Presenters: Kelly Basaldua, MD; Daniel Sedillo, MD, MBA, and Jason Reynolds, MD
In an environment where medicine is becoming ever more specialized and the scope of practice for many is ever narrowing into corridors of expertise, the hospitalist remains a bastion of generalism with an ever-diversifying skill set. One of the skills acquired by many hospitalists to aid in the overall efficiency of the hospital is intranasal (IN) sedation.
Intranasal sedation is becoming more popular given the rapid onset and offset and the relative safety of the sedation of patients without the need for intravenous catheters. This phenomenon is accomplished by avoiding the gut and thus avoiding first-pass metabolism. This allows for greatly increased bioavailability compared with oral administration. In addition, the nasal mucosa is in near direct contact with the CSF via the cribriform plate, allowing for rapid and effective action.
To maximize the effectiveness of intranasal sedation, low volumes with high concentrations, atomization, and minimal nasal occlusion are vital. The ideal volume per nostril is approximately 0.5 ml as using any greater volume results in oversaturation and minimal additional absorption. Thus, concentrating the medications into minimal volumes provides for more efficacious usage. Atomization aids in ensuring thorough surface area coverage and higher absorption. This is a far more efficacious method of delivery than liquid/drop administration.
Because intranasally administered agents have a delayed and widened serum peak compared to IV, IN sedation carries less of a chance to reach serum levels high enough to cause respiratory depression, though monitoring is still necessary. When compared to IV sedation, IN does have a delay in onset, but also provides for a more gentle recovery process, often resulting in a less disorienting recovery for the patient, while also providing for a wider safety profile.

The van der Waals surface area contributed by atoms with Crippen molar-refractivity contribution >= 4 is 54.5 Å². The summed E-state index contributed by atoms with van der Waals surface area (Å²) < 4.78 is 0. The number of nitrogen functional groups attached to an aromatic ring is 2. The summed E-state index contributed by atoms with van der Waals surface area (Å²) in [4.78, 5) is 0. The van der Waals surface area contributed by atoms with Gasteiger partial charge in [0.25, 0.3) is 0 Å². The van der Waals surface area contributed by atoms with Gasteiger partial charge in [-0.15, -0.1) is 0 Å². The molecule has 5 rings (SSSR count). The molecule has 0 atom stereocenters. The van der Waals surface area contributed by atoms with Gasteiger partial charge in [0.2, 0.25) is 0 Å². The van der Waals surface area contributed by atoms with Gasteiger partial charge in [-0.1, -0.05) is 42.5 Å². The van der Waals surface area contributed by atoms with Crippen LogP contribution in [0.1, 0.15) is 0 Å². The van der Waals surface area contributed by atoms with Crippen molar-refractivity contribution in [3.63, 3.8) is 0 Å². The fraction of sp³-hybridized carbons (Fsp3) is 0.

The presenters covered three primary agents:
- dexmedetomidine, and
Midazolam is useful for non-painful, minimally invasive procedures. Fentanyl is more useful for painful or more invasive procedures. Dexmedetomidine is off-label use for intranasal sedation at this time, but has promising initial research given its safety profile and longer duration of action compared to most intranasal agents. Also, dexmedetomidine works extremely effectively in combination with other agents, particularly midazolam, to prolong sedations, making it very useful for longer procedures like combination MRIs.
The presenters then provided a practical workshop to practice the delivery of intranasal medication effectively. One of the pearls provided involved proper positioning of the patient in a reclined position as sitting to erect will cause the medication to drip out and having the patient lying flat will result in the medication dripping down the posterior pharynx. This position should be held for 30 seconds after delivery of the medication. Practicing with atomizers to achieve effective aerosolization was discussed. The target of medication should avoid the nasal septum given its poor absorption.
With hospitalists being called to assist in ever-expanding roles within the hospital system while improving efficiency and throughput, intranasal sedation may provide reduced imaging wait times, bedside and ED procedure times in a safe and effective manner. TH
Dr. Crook is a hospitalist in the division of hospitalist medicine, assistant professor of pediatrics, and assistant pediatric clerkship director in the Department of Pediatrics at Vanderbilt University School of Medicine and Monroe Carell Jr. Children’s Hospital at Vanderbilt in Nashville.